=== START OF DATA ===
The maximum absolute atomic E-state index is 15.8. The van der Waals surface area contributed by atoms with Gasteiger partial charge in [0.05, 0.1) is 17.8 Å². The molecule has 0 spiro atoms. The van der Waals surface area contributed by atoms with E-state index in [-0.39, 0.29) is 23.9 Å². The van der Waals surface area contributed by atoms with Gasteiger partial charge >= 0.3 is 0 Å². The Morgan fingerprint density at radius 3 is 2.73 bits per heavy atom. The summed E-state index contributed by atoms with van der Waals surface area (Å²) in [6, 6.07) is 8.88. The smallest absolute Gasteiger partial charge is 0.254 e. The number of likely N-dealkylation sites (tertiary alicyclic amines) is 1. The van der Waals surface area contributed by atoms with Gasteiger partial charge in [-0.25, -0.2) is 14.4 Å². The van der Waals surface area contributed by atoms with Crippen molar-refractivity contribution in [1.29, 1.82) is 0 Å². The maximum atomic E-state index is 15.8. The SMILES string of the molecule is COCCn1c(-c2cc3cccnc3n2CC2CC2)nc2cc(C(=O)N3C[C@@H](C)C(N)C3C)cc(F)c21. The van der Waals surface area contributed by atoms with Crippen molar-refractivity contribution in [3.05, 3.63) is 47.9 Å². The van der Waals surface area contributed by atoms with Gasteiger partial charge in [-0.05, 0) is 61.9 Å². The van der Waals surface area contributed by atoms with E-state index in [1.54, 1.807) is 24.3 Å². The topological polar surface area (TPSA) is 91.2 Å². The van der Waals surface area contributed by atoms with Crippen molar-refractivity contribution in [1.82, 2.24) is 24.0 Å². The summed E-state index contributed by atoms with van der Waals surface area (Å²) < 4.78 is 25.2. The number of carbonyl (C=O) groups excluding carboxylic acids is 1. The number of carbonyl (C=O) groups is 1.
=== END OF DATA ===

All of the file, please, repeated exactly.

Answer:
The maximum absolute atomic E-state index is 15.8. The van der Waals surface area contributed by atoms with Gasteiger partial charge in [0.05, 0.1) is 17.8 Å². The molecule has 0 spiro atoms. The van der Waals surface area contributed by atoms with E-state index in [-0.39, 0.29) is 23.9 Å². The van der Waals surface area contributed by atoms with Gasteiger partial charge >= 0.3 is 0 Å². The Morgan fingerprint density at radius 3 is 2.73 bits per heavy atom. The summed E-state index contributed by atoms with van der Waals surface area (Å²) in [6, 6.07) is 8.88. The smallest absolute Gasteiger partial charge is 0.254 e. The number of likely N-dealkylation sites (tertiary alicyclic amines) is 1. The van der Waals surface area contributed by atoms with Gasteiger partial charge in [-0.25, -0.2) is 14.4 Å². The van der Waals surface area contributed by atoms with Crippen molar-refractivity contribution in [1.29, 1.82) is 0 Å². The maximum atomic E-state index is 15.8. The SMILES string of the molecule is COCCn1c(-c2cc3cccnc3n2CC2CC2)nc2cc(C(=O)N3C[C@@H](C)C(N)C3C)cc(F)c21. The van der Waals surface area contributed by atoms with Crippen molar-refractivity contribution in [3.05, 3.63) is 47.9 Å². The van der Waals surface area contributed by atoms with Gasteiger partial charge in [-0.05, 0) is 61.9 Å². The van der Waals surface area contributed by atoms with E-state index in [1.54, 1.807) is 24.3 Å². The topological polar surface area (TPSA) is 91.2 Å². The van der Waals surface area contributed by atoms with Crippen molar-refractivity contribution in [1.82, 2.24) is 24.0 Å². The summed E-state index contributed by atoms with van der Waals surface area (Å²) < 4.78 is 25.2. The number of carbonyl (C=O) groups excluding carboxylic acids is 1. The number of carbonyl (C=O) groups is 1.